Gombe, Yobe agree on boundary demarcation steps

Rebecca Mu’azu, Gombe

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The Boundary Committees in Gombe and Yobe States have agreed that the National Boundary Commission and the Office of the Surveyor General of the Federation and the two states will carry out appropriate field tracing of the recommended median line of 2014 from February 19 to March 4, this year.

This was part of other decisions reached at a one-day joint meeting of officials of the boundary officials of both states, organised by the National Boundary Commission in Damaturu, Yobe State, which was chaired by the Director General of the National Boundary Commission, Dr. Muhammed Bose B. Ahmad, to determine the boundary definition process.

The meeting also agreed that the two state governments, the affected local government councils and traditional rulers would carry out enlightenment campaigns to sensitise the people on the field work, so that the communities understand that the field work was not meant to dispossess them of their farmlands or settlements.

It said the affected local government councils and Traditional institutions would be assisted to revive the Joint Security Committee with to work towards ensuring peace among the border communities.

The joint meeting of the Gombe and Yobe Boundary Committees was chaired by Dr. Ahmad, while the Yobe State Deputy Governor, Mallam Abubakar Aliyu and the Deputy Governor of Gombe State, Dr. Charles Iliya represented their various states.

It discussed the sectors were the states show deferent lines as  representing the grey sectors, which require additional fieldwork, that the office exercise, to be jointly undertaken by a technical team, recommend a media line in the grey areas, while some incidences at the sectors of the boundary, due to disputes over farmlands by individuals of the affected communities, was not necessarily boundary disputes.

At the end, they agreed that the governments of the two states encourage exchange visits by the Emirs of Fika and Nafada to consolidate the existing peaceful coexistence amongst their subjects, while security agencies in the two states should be directed to investigate and apprehend the perpetrators of the Meda/Kalaye crisis of 2013 along the boundary for appropriate prosecution to serve as deterrence to others.

The two states also agreed that the affected local government councils and traditional rulers would carry out enlightenment campaigns to sensitize the people on a field work which would be carries out by the National Boundary Commission, the Office of the Surveyor General of the Federation and the two states to trace the appropriate fields.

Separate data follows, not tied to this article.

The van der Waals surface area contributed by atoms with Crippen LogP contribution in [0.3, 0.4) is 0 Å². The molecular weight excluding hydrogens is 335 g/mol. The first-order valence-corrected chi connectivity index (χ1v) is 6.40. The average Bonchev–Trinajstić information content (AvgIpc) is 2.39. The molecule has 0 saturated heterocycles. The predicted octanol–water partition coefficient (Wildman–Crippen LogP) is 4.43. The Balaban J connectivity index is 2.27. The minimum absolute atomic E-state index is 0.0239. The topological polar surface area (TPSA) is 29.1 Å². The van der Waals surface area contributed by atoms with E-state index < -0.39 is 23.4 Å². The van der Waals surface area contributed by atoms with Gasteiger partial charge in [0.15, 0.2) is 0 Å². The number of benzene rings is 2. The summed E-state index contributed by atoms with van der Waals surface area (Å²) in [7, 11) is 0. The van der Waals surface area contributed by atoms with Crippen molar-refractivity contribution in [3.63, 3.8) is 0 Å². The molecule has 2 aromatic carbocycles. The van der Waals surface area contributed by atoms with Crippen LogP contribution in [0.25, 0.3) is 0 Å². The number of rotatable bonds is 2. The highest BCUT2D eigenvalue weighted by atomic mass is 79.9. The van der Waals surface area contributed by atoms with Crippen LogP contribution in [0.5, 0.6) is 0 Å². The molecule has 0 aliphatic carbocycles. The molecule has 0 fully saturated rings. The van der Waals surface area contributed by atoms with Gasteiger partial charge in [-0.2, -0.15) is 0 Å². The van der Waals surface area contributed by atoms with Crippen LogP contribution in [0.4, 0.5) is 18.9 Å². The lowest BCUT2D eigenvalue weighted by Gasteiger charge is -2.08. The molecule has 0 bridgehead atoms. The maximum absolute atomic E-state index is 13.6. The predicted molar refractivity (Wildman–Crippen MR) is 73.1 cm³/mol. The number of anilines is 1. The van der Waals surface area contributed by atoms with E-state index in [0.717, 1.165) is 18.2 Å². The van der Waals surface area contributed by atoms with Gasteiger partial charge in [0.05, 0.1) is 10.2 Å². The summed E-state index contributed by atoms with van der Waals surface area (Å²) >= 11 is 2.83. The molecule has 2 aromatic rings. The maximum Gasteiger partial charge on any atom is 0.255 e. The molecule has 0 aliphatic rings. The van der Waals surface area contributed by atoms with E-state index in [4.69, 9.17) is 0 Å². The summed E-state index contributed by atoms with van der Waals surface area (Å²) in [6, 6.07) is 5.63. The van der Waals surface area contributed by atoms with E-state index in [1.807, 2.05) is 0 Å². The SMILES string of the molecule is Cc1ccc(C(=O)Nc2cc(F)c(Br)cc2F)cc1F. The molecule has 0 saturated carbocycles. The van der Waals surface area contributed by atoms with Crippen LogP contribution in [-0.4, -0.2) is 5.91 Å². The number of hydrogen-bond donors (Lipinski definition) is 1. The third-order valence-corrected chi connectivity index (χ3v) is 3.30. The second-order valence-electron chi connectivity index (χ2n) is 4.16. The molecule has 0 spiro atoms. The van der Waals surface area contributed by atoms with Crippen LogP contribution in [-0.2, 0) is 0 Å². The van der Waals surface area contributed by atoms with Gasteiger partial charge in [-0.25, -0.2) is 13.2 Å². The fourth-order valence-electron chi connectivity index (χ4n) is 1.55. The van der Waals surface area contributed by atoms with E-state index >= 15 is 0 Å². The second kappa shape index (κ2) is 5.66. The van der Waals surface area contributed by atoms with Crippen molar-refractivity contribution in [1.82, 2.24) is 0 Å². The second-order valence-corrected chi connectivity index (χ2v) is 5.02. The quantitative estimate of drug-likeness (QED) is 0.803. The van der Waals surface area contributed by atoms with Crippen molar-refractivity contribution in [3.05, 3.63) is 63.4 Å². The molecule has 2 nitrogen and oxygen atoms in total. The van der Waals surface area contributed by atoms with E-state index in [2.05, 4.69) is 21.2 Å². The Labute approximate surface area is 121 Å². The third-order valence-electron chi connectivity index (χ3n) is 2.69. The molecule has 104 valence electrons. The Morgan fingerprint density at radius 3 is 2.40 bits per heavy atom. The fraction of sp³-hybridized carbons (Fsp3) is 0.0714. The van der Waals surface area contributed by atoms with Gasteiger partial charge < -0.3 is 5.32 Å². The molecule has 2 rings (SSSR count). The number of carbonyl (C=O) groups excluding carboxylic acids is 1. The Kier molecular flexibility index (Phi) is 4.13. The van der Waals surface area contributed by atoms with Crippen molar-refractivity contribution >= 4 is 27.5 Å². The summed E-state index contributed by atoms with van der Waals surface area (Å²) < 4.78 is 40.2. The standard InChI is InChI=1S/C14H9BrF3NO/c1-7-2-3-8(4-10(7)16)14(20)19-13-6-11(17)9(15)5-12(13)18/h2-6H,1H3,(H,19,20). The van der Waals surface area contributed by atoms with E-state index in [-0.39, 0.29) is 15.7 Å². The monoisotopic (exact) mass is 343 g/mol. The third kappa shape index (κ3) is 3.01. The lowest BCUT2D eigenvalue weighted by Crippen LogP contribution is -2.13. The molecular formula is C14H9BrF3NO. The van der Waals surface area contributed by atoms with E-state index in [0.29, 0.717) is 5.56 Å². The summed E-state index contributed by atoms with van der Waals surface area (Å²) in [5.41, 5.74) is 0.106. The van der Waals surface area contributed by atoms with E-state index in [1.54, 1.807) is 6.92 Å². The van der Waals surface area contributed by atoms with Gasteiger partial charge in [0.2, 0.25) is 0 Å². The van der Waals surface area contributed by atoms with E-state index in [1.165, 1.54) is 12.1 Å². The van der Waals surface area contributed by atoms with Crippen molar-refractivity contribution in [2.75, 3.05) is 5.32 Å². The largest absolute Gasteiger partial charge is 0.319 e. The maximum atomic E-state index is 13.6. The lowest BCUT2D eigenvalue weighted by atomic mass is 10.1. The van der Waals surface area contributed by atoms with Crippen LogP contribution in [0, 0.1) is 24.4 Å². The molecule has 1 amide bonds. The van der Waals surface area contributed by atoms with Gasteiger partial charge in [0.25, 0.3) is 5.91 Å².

They also agreed chairmen of the two state boundary committees would immediately undertake joint visits to border communities to preach peace amongst the people.

The Director General of the National Boundary Commission, Dr. Ahmad, said the dynamics of human activities and population growth contributed to boundary disputes, tracing the historic development in evolution of the interstate boundary and stressed the need for interstate boundaries to be demarcated to show jurisdictional limits of different strata of government.

He charged the two states to discuss the issues dispassionately and cooperate with the National Boundary Commission in its task.

The Deputy Governor of Yobe State, Mallam Abubakar Aliyu, expressed optimism in the efforts of the Federal Government and the two states to resolve the current challenges on the boundary.

Mallam Aliyu advised that in the attempt to define the interstate boundary, issues to be considered should be preference of negotiation to court litigation, encouragement of joint development and the promotion of cultural activities among others.

On his part, the Deputy Governor of Gombe State, Dr. Charles Iliya, stressed that the interstate boundary was necessary for administration and not barriers, while urging the affected communities to imbibe the spirit of brotherliness and resolve the differences amicably.

Nnenna.O